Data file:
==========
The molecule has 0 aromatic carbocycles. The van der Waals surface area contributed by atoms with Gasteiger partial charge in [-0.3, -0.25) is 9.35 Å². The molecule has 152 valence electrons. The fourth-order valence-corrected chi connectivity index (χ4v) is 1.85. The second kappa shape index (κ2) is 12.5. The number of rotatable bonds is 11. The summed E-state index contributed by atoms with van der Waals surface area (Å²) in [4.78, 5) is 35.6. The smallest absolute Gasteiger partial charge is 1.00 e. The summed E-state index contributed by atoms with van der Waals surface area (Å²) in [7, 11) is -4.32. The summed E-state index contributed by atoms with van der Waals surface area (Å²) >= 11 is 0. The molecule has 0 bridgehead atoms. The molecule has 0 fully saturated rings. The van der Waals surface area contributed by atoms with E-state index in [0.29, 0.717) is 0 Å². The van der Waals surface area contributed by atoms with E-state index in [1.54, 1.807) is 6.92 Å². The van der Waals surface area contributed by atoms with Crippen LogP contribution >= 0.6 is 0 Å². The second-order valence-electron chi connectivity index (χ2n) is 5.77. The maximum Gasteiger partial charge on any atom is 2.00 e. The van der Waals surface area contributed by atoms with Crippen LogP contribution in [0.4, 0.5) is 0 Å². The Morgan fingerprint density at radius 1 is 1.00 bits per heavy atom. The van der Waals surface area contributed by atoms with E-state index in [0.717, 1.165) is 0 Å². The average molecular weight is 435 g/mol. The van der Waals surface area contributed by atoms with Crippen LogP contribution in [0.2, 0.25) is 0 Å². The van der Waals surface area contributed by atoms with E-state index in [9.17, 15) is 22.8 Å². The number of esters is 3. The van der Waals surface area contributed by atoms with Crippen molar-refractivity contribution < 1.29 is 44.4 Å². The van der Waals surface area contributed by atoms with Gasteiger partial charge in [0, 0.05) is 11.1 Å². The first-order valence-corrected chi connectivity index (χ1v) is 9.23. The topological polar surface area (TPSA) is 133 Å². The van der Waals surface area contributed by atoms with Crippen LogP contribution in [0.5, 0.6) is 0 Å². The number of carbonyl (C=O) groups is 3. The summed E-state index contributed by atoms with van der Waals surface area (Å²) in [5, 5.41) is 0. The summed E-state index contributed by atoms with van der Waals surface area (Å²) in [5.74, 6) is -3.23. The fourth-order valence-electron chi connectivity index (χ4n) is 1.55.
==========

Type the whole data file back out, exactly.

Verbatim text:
The molecule has 0 aromatic carbocycles. The van der Waals surface area contributed by atoms with Gasteiger partial charge in [-0.3, -0.25) is 9.35 Å². The molecule has 152 valence electrons. The fourth-order valence-corrected chi connectivity index (χ4v) is 1.85. The second kappa shape index (κ2) is 12.5. The number of rotatable bonds is 11. The summed E-state index contributed by atoms with van der Waals surface area (Å²) in [4.78, 5) is 35.6. The smallest absolute Gasteiger partial charge is 1.00 e. The summed E-state index contributed by atoms with van der Waals surface area (Å²) in [7, 11) is -4.32. The summed E-state index contributed by atoms with van der Waals surface area (Å²) >= 11 is 0. The molecule has 0 bridgehead atoms. The molecule has 0 fully saturated rings. The van der Waals surface area contributed by atoms with E-state index in [0.29, 0.717) is 0 Å². The van der Waals surface area contributed by atoms with E-state index in [1.54, 1.807) is 6.92 Å². The van der Waals surface area contributed by atoms with Crippen LogP contribution >= 0.6 is 0 Å². The second-order valence-electron chi connectivity index (χ2n) is 5.77. The maximum Gasteiger partial charge on any atom is 2.00 e. The van der Waals surface area contributed by atoms with Crippen LogP contribution in [0.4, 0.5) is 0 Å². The Morgan fingerprint density at radius 1 is 1.00 bits per heavy atom. The van der Waals surface area contributed by atoms with E-state index in [0.717, 1.165) is 0 Å². The average molecular weight is 435 g/mol. The van der Waals surface area contributed by atoms with Crippen LogP contribution in [0.2, 0.25) is 0 Å². The van der Waals surface area contributed by atoms with E-state index in [9.17, 15) is 22.8 Å². The number of esters is 3. The van der Waals surface area contributed by atoms with Crippen molar-refractivity contribution < 1.29 is 44.4 Å². The van der Waals surface area contributed by atoms with Gasteiger partial charge in [0, 0.05) is 11.1 Å². The first-order valence-corrected chi connectivity index (χ1v) is 9.23. The topological polar surface area (TPSA) is 133 Å². The van der Waals surface area contributed by atoms with Crippen LogP contribution in [0.5, 0.6) is 0 Å². The number of carbonyl (C=O) groups is 3. The summed E-state index contributed by atoms with van der Waals surface area (Å²) in [5, 5.41) is 0. The summed E-state index contributed by atoms with van der Waals surface area (Å²) in [5.74, 6) is -3.23. The fourth-order valence-electron chi connectivity index (χ4n) is 1.55.